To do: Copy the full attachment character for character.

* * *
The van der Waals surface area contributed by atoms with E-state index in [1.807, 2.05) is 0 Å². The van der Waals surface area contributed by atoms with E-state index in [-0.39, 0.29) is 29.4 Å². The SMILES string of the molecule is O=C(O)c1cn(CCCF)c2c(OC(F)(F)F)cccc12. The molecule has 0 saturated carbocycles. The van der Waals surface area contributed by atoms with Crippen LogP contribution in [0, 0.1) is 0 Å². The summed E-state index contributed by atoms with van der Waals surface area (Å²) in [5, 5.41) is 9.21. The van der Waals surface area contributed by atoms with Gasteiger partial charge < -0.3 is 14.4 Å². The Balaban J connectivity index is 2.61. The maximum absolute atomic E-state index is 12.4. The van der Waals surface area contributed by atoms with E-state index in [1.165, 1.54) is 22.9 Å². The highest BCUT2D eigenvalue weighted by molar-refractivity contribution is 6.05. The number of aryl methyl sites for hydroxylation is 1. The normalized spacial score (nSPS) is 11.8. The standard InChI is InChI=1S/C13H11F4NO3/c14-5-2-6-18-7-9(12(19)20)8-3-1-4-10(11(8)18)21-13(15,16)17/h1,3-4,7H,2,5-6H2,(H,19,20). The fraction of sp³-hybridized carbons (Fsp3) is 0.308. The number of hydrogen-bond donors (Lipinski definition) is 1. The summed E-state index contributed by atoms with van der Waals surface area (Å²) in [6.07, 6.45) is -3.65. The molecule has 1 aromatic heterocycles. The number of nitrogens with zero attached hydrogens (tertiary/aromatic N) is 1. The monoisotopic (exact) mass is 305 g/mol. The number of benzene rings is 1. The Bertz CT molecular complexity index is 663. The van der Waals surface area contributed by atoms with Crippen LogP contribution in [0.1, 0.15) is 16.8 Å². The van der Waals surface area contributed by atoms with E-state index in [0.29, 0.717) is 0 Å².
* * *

The van der Waals surface area contributed by atoms with E-state index in [1.807, 2.05) is 0 Å². The van der Waals surface area contributed by atoms with E-state index in [-0.39, 0.29) is 29.4 Å². The SMILES string of the molecule is O=C(O)c1cn(CCCF)c2c(OC(F)(F)F)cccc12. The molecule has 0 saturated carbocycles. The van der Waals surface area contributed by atoms with Crippen LogP contribution in [0, 0.1) is 0 Å². The summed E-state index contributed by atoms with van der Waals surface area (Å²) in [5, 5.41) is 9.21. The van der Waals surface area contributed by atoms with Gasteiger partial charge < -0.3 is 14.4 Å². The Balaban J connectivity index is 2.61. The maximum absolute atomic E-state index is 12.4. The van der Waals surface area contributed by atoms with E-state index in [1.165, 1.54) is 22.9 Å². The highest BCUT2D eigenvalue weighted by molar-refractivity contribution is 6.05. The number of aryl methyl sites for hydroxylation is 1. The normalized spacial score (nSPS) is 11.8. The standard InChI is InChI=1S/C13H11F4NO3/c14-5-2-6-18-7-9(12(19)20)8-3-1-4-10(11(8)18)21-13(15,16)17/h1,3-4,7H,2,5-6H2,(H,19,20). The fraction of sp³-hybridized carbons (Fsp3) is 0.308. The number of hydrogen-bond donors (Lipinski definition) is 1. The summed E-state index contributed by atoms with van der Waals surface area (Å²) in [6.07, 6.45) is -3.65. The molecule has 1 aromatic heterocycles. The number of nitrogens with zero attached hydrogens (tertiary/aromatic N) is 1. The monoisotopic (exact) mass is 305 g/mol. The number of benzene rings is 1. The Bertz CT molecular complexity index is 663. The van der Waals surface area contributed by atoms with Crippen LogP contribution in [0.1, 0.15) is 16.8 Å². The van der Waals surface area contributed by atoms with E-state index in [0.29, 0.717) is 0 Å².